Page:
At a time of criticism of the NHS I just want, for the umpteenth time, to sing its praises and, of course, praise the wonderful people who work in it.

My pal Anna was up from Bishopbriggs for a few days and we had (as always) a very enjoyable time. As it happens the weather on two out of the three days were also glorious so we went for a walk in the Castle Grounds. It was Saturday morning and all the mountain bikers, walkers and even some less usual modes of transport were out and about. We had a gentle 3 mile walk and it was glorious.

At home the garden is well past its summer best but there is still quite a bit of colour in the Crocosmia, Mombretia (the original or naturalised Crocosmia) Japanese Anenomes, Livingstone Daisies and the Lavatera.

Wednesday, 5 September 2018

Peaty Odds And Ends

Arising from the Peat Posts, Monica asked whether I had any pictures of the peats being burned. The answer lies in this photo of a fire in an original Black House at Arnol.

Another point that I was reminded about was the fact that before the peats were brought home by tractor and lorry the women often brought them home on their backs in creels. So that the time wasn't wasted (and as an early example of women multi-tasking) they also knitted whilst they were walking.

Coll Pottery (about which I have many times promised to blog) also produced models of the Peat Ladies as they were called. This is a photo I took many moons ago.

Saturday, 1 September 2018

Saturday Something

Walking along the main road in Callander recently, one of the group suddenly asked if we could spot what was wrong with this sign. I have to admit that I didn't get it instantly.

Wednesday, 29 August 2018

The Peats - Part 3

Of course the work didn't end there. The pile of peats had to be stacked. This was an art in itself but art with a purpose. The peats on the outside were placed in such a way that the rain was directed away from the centre of the stack.  These stacks are at the Arnol Blackhouse which is looked after by Historic Scotland.

Peat stacks at the Arnol Blackhouse on Lewis

Overall, working at the peats could be a wonderful or hellish experience depending on the day and the circumstances. I can recall being out on the moor on a perfect late spring or early summer midge-free evening listening to the merlin, curlews and other birds and the gentle wind with not another sound to be heard. I can remember picnics and comradeship and fun which lessened the hard work. On the other hand, in the days before midge nets, I remember bringing the peats home when every peat that was lifted brought with it a cloud of wretched little creatures which filled the ears, nose and eyes.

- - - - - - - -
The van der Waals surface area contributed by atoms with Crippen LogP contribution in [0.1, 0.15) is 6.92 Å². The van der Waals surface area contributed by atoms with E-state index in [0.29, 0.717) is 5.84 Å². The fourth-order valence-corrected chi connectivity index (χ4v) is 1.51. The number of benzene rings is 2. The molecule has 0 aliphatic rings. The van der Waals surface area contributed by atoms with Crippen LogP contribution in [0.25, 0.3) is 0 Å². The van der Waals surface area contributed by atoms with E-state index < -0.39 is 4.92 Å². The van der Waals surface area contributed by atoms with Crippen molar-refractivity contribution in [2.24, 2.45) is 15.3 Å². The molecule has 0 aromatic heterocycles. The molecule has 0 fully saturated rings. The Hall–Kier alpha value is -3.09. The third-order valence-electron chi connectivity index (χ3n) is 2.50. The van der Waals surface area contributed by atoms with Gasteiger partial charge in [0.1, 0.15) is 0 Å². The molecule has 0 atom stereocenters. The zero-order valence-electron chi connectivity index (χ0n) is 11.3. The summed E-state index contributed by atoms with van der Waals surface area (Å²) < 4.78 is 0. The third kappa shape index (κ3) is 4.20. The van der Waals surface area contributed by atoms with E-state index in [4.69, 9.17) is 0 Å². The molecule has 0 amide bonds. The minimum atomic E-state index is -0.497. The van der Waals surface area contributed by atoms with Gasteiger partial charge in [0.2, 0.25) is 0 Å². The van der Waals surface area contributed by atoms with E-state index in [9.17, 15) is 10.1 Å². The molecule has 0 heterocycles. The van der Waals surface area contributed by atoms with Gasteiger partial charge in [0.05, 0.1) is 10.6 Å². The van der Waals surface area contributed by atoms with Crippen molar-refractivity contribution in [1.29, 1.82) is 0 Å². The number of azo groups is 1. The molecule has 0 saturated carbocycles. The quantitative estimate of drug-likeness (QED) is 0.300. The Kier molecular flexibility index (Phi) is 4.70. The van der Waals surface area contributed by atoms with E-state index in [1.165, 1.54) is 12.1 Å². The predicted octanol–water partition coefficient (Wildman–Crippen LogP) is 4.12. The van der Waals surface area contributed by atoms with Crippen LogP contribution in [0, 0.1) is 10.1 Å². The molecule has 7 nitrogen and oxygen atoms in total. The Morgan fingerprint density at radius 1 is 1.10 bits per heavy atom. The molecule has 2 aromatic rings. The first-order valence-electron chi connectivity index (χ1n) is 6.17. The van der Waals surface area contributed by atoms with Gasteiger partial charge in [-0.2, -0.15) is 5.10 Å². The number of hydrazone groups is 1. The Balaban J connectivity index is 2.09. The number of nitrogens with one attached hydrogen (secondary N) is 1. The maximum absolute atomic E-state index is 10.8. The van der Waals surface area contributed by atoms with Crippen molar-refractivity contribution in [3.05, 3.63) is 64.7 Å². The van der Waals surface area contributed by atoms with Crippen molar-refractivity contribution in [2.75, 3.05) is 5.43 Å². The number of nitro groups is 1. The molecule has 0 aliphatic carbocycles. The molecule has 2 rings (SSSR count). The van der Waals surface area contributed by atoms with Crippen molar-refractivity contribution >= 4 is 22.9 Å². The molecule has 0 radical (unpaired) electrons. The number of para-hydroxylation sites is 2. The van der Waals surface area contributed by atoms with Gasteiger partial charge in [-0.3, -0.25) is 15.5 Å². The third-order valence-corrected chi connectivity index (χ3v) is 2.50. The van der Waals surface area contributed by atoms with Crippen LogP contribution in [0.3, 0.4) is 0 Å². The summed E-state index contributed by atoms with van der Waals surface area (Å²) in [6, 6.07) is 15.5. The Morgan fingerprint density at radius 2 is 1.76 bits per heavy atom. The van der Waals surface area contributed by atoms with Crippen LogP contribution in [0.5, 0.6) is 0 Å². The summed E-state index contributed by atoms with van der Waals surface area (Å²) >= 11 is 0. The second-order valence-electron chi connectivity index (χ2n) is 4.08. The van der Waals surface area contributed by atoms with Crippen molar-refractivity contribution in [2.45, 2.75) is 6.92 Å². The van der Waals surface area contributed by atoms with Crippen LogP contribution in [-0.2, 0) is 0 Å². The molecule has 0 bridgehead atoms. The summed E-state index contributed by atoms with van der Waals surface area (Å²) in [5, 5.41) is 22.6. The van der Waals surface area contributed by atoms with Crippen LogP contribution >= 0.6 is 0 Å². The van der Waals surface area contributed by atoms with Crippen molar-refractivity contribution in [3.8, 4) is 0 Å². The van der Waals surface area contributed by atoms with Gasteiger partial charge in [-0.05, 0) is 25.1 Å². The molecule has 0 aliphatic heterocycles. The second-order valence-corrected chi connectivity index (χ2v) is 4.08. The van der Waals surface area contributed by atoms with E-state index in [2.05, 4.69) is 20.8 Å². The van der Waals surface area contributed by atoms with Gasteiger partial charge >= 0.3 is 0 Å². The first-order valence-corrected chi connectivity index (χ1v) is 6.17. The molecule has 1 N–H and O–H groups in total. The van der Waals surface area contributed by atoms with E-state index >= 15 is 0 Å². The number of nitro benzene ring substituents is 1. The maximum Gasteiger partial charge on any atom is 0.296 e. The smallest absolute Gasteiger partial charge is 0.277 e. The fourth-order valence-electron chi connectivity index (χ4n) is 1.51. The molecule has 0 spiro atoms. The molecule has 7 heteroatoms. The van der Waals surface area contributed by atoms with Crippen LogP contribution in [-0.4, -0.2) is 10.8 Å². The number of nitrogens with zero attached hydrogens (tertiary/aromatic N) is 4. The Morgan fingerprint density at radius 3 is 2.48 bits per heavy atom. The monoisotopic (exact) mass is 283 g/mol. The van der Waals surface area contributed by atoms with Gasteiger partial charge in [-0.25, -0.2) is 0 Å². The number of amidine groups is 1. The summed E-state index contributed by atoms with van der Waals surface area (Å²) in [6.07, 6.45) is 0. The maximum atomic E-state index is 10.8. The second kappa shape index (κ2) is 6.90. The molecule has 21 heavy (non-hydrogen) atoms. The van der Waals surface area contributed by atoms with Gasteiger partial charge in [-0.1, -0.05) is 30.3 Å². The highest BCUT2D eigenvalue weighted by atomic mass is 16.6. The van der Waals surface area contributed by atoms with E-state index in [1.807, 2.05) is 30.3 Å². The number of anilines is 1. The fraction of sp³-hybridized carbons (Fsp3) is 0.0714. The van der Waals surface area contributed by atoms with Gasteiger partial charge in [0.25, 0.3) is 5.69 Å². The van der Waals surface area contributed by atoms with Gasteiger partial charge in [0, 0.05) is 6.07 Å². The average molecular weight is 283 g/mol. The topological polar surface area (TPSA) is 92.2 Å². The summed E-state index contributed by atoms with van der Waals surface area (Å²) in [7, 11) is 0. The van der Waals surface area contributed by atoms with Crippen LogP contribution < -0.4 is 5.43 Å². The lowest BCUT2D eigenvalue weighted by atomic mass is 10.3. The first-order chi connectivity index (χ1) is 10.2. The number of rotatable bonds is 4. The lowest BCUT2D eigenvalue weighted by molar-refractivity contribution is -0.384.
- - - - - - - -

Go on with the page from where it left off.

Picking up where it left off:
And then there was the lost wellington boot. Some of 'the family of incomers' were out cutting at Marcel's peat banks out on the Pentland Road (where the Stornoway grazings were).  Suddenly Marcel started to sink into the peat. By the time the rest of us had stopped laughing Marcel was up to his thighs in the muddy peat and we realised that this was a situation that needed some attention and thought. Eventually an extremely annoyed Marcel was extricated from the mire minus a wellington boot. That was the end of the evening's work. I always imagine that at some time in the distant future the single boot will be discovered amid bemused speculation.

Today there are few banks being cut: few people have the time or the inclination and the ease and warmth of other forms of heating is very attractive. I notice that there are a few banks being cut but it seems to be on a very small scale and so far I've only see one or, at most two, people involved on any bank. Culturally I suppose it is a sadness as that part of society's life has gone. Environmentalists, though, will be happy: peat is hardly a green fuel environmentally.

The End.

Saturday, 25 August 2018

The Peats - Part 2

Harvesting the peats comprises a number of processes: turfing; cutting and throwing; turning; lifting and stacking into stooks or cruachan
(at least twice); and, finally, getting the peats off the bank and into a lorry/trailer and taking them home.

Turfing is a solitary, backbreaking job which requires strength and a very sharp spade to cut through the heather and turf to lift the top off the peat to expose it for cutting. The turf removed is placed into the (usually sodden) area left from the last cut. This provides a footing for the thrower in the next stage.